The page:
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The Courage of Composers and the Tyranny of Taste Reflections on New Music

A book by Bálint András Varga
All-new interviews with 33 of the world’s leading composers–from Adams and Crumb to Gubaïdulina and Rihm–give unique insights into the creative process.
 
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Bálint András Varga is perhaps the world’s most respected interviewer of living composers. For The Courage of Composers and the Tyranny of Taste: Reflections on New Music, Varga has confronted thirty-three composers with quotations carefully chosen to elicit their thoughts about an issue that is crucial for any serious creative artist: How can one find courage to deal with the sometimes tyrannical expectations of the outside world?
 
̌Hans Abrahamsen (b. 1952), John Adams (b. 1947), Vykintas Baltakas (b. 1972), George Benjamin (b. 1960), Friedrich Cerha (b. 1926), Unsuk Chin (b. 1961), George Crumb (b. 1929), Chaya Czernowin (b. 1957), Paul-Heinz Dittrich (b. 1930), Pascal Dusapin (b. 1955), Michael Gielen (b. 1927), Sofia Gubaidulina (b. 1931), Georg Friedrich Haas (b. 1953), Giya Kancheli (b. 1935), György Kurtág (b. 1926), Helmut Lachenmann (b. 1935), Olga Neuwirth (b. 1968), Enno Poppe (b. 1969), Wolfgang Rihm (b. 1952), Rebecca Saunders (b. 1967), Jörg Widmann (b. 1973), Paul Griffiths (b. 1947)…
  
Bálint András Varga is the acclaimed author of György Kurtág: Three Interviews and Ligeti Homages; Three Questions for 65 Composers; and From Boulanger to Stockhausen: Interviews and a Memoir (all available from University of Rochester Press).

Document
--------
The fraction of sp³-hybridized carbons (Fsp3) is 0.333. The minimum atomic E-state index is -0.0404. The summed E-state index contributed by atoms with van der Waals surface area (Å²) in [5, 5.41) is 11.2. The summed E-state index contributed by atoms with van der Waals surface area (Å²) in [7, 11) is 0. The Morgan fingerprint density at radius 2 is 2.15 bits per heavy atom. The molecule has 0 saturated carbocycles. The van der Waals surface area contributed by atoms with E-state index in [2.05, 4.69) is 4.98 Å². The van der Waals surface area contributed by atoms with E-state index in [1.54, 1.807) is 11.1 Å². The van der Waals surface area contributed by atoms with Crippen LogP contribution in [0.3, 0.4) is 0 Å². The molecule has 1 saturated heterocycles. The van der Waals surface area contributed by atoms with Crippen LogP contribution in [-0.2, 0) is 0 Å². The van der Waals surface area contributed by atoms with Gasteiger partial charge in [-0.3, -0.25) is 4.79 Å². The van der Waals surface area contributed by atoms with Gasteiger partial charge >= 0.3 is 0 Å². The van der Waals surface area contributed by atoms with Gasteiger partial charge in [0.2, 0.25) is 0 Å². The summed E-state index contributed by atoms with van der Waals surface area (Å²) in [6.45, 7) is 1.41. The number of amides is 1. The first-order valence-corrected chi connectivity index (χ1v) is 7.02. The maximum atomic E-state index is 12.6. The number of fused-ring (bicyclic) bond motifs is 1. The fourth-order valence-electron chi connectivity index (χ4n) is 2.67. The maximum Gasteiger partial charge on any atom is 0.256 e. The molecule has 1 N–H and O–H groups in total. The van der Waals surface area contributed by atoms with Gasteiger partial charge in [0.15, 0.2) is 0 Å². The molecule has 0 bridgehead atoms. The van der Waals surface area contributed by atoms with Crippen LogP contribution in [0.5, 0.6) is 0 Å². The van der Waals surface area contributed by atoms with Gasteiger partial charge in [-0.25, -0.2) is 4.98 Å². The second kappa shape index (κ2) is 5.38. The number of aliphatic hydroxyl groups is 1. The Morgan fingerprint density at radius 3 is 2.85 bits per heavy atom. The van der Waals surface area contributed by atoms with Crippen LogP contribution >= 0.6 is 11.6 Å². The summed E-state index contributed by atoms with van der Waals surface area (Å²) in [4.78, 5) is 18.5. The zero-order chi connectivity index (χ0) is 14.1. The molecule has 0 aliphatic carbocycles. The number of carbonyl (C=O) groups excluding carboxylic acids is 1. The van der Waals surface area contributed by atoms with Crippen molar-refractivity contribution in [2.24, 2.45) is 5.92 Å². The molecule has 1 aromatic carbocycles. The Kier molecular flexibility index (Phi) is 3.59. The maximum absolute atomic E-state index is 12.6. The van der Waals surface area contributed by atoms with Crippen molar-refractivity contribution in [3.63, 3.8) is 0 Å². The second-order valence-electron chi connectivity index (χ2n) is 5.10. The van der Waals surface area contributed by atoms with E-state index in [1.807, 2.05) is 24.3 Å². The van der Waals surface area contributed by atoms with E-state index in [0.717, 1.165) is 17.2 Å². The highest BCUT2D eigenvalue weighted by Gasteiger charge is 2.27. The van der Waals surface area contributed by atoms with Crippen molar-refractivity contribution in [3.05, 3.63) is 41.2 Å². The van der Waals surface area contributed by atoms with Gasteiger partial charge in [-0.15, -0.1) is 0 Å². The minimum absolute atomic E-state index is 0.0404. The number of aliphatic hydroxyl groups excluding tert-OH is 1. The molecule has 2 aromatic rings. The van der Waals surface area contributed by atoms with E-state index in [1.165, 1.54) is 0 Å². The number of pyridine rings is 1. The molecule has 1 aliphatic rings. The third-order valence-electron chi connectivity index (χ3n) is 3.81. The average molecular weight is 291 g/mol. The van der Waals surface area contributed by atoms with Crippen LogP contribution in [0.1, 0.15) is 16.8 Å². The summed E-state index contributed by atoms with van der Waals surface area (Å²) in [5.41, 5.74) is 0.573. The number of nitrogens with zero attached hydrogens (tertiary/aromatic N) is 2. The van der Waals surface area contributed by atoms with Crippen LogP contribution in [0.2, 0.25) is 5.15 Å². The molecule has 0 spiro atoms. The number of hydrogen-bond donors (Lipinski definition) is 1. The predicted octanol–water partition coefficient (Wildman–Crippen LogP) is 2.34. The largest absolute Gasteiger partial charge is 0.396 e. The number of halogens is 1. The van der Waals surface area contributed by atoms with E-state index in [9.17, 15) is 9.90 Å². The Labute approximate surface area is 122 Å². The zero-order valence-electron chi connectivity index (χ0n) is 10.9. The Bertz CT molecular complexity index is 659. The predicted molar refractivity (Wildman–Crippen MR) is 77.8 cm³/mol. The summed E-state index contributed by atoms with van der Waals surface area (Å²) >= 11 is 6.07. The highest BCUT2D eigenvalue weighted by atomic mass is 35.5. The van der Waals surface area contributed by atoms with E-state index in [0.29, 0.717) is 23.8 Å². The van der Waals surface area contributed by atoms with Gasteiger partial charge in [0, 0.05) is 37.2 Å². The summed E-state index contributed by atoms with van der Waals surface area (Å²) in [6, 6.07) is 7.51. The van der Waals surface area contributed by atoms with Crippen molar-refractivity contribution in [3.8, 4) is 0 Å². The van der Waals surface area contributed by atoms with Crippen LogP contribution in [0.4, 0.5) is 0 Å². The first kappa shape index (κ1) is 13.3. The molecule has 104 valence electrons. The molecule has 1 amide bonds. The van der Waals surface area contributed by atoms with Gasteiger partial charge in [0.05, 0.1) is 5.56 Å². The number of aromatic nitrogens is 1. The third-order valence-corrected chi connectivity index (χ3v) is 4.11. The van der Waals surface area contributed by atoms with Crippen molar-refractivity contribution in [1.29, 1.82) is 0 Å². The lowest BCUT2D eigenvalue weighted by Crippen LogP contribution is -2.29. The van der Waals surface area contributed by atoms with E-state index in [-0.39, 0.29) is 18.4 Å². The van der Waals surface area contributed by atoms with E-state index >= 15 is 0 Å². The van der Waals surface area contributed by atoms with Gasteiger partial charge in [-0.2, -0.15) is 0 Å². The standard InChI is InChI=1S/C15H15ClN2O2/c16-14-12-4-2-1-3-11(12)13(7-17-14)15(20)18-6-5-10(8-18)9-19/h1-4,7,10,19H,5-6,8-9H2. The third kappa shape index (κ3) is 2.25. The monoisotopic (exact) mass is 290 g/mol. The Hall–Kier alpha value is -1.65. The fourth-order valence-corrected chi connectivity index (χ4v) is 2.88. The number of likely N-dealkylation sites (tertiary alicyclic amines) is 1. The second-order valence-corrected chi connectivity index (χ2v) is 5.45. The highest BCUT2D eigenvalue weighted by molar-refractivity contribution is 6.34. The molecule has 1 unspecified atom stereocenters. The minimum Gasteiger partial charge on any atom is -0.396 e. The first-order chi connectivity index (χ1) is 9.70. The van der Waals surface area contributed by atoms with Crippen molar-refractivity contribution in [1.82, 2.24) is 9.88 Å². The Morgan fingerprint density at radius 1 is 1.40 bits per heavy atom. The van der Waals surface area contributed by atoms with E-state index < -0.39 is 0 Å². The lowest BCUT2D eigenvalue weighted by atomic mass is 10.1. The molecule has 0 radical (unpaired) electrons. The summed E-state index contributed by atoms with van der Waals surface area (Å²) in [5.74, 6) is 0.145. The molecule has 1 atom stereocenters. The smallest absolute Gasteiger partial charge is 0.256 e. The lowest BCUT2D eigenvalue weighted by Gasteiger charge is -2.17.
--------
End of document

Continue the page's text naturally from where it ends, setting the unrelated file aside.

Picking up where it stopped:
University of Rochester Press
  
The German version: Der Komponisten Mut und die Tyrannei des Geschmacks
Wolke Verlag, 978-3-95593-071-4

A review by N.Prufer about the performance of b(ell tree) by JACK quartet in NY

16 oct. 2011, “Sounds of a New Century” Festival, New York (USA)

Columbia / University’s Miller Theatre, JACK quartet

(…) Another gem that I was able to hear on that beautiful Sunday was Vykintas Baltakas’ b[ell tree]. The virtuosic JACK Quartet did a fantastic job realizing the score. It opens very minimalistically, with some dotted rhythms, and then slowly a beautiful counterpoint develops, which reminded me of Shostakovich’s string quartets. And while it started so sparsely and perhaps timidly, we then heard elegant, confident lines weaving through and around each other, blossoming. Surprisingly, the composer’s muse for this beautiful piece was a Swiss cowbell, as per the program. I would love to hear what this composer has to offer next. (…)

Neil Prufer

I Care If You Listen